2-Another Dragnet trademark is the show's opening narration: "Ladies and gentlemen: the story you are about to hear is true. Only the names have been changed to protect the innocent." This underwent minor revisions over time. The "only" and "ladies and gentlemen" were dropped at some point, and for the television version "hear" was changed to "see". Variations on this narration have been featured in subsequent crime dramas, and in parodies of the dramas (e.g. "Only the facts have been changed to protect the guilty").

          After Webb's death (December 23, 1983) Chief Daryl Gates of the LAPD announced that badge number 714 -Webb's number on the television show - was retired, and Los Angeles city offices lowered their flags to half staff. At Webb's funeral, the LAPD provided an honor guard, and the chief of police commented on Webb's connection with the LAPD. An LAPD auditorium was named in his honor. Jack Webb's LAPD sergeant's badge and ID card are on display at the Los Angeles Police Academy.

To hear the opening theme of Dragnet go to:

Friday, May 8, 2020

Vintage 1950s Mystery The Murder House

Vintage 1950s


The Murder House

          While doing in-depth research into 1950s Hollywood, we came across news that shocked and amazed us. Really. You can't make this stuff up! The Rosenheim mansion was one of them. We ended up using the layout of the house as the Brovor Mansion in Game Town.

          Alfred Rosenheim was a German-American architect who built the mansion that was used in American Horror Story, and is now known as the "Murder House." It was also used in American Horror Story: Hotel, when Lady Gaga's Countess character used it to book an appointment with the deranged doctor who was practicing out of the basement.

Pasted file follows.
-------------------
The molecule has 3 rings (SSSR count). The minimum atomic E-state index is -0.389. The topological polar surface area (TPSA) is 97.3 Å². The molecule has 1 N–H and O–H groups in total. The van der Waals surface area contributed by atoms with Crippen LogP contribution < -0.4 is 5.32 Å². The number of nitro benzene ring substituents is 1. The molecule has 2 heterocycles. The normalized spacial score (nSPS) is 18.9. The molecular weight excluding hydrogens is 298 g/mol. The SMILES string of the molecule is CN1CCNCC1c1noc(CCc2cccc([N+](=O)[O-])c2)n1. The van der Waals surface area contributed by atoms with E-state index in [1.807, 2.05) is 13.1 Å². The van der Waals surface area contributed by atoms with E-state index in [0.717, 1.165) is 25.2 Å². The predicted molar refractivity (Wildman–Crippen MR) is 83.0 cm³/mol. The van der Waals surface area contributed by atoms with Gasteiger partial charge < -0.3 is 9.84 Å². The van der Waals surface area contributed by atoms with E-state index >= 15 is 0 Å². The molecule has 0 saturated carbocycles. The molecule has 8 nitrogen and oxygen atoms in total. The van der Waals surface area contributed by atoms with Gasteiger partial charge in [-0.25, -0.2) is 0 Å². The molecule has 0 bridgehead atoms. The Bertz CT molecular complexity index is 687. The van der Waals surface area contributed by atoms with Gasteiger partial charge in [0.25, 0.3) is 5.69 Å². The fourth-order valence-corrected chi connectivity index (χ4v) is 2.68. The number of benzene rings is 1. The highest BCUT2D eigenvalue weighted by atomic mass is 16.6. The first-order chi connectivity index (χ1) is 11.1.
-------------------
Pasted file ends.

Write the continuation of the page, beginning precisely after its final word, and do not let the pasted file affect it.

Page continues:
Rosenheim moved to Los Angeles from St. Louis in 1902 and built his stately manor on a hill in the Country Club Park neighborhood that became known as Billionaire Row. His neighbors included some of the most influential names in California including the Kinneys and the Dohenys.

          The Rosenheim family lived in the house for eleven years and sold it to a "colorful mining magnate" named A.J. McQuatters. Then, in the early 1930s actor Edward Everett Horton lived in the mansion. After him, the Catholic Order of Nuns, a Sisters of Social Service used the house as a convent and added a chapel to the grounds. (The chapel was used as the "Attic" in American Horror Story).

          The house has been a popular filming location, beginning with Charlie Chaplin’s silent movies followed by the talkies. The home was used in a series of films and television shows, such as Spiderman, Seabiscuit, The X-Files, The Twilight Zone, Six Feet Under, Bones, Dexter, and Buffy the Vampire Slayer (it was the frat house in the episode "Fear, Itself", where Buffy and the gang got locked in on Halloween). 

          It has been featured in numerous TV productions, including Alfred Hitchcock PresentsBuffy the Vampire SlayerBones, and Law & Order: SVU. In 2011 the house was chosen as the location for the first season of American Horror Story: Murder House. To better facilitate filming in the mansion, a large addition was built in the back of the house as a staging area.

          In 1994 an earthquake damaged the house and the nuns put it on the market for $3 million. The house was declared a Historic and Cultural Landmark in 1999. 

Added Note
          The haunted house that inspired the first season of American Horror Story is reported to be based on the Bailey House in Hartford, Connecticut. Location scouts got their inspiration from the Bailey Mansion and chose the Rosenheim Mansion as a filming substitute.  However, if you are looking for the "Bailey Mansion" in Hartford, Conn. it doesn't exist. But someone found a dilapidated Mansion in McKeesport, PA that could be the inspiration for the Rosenheim Mansion.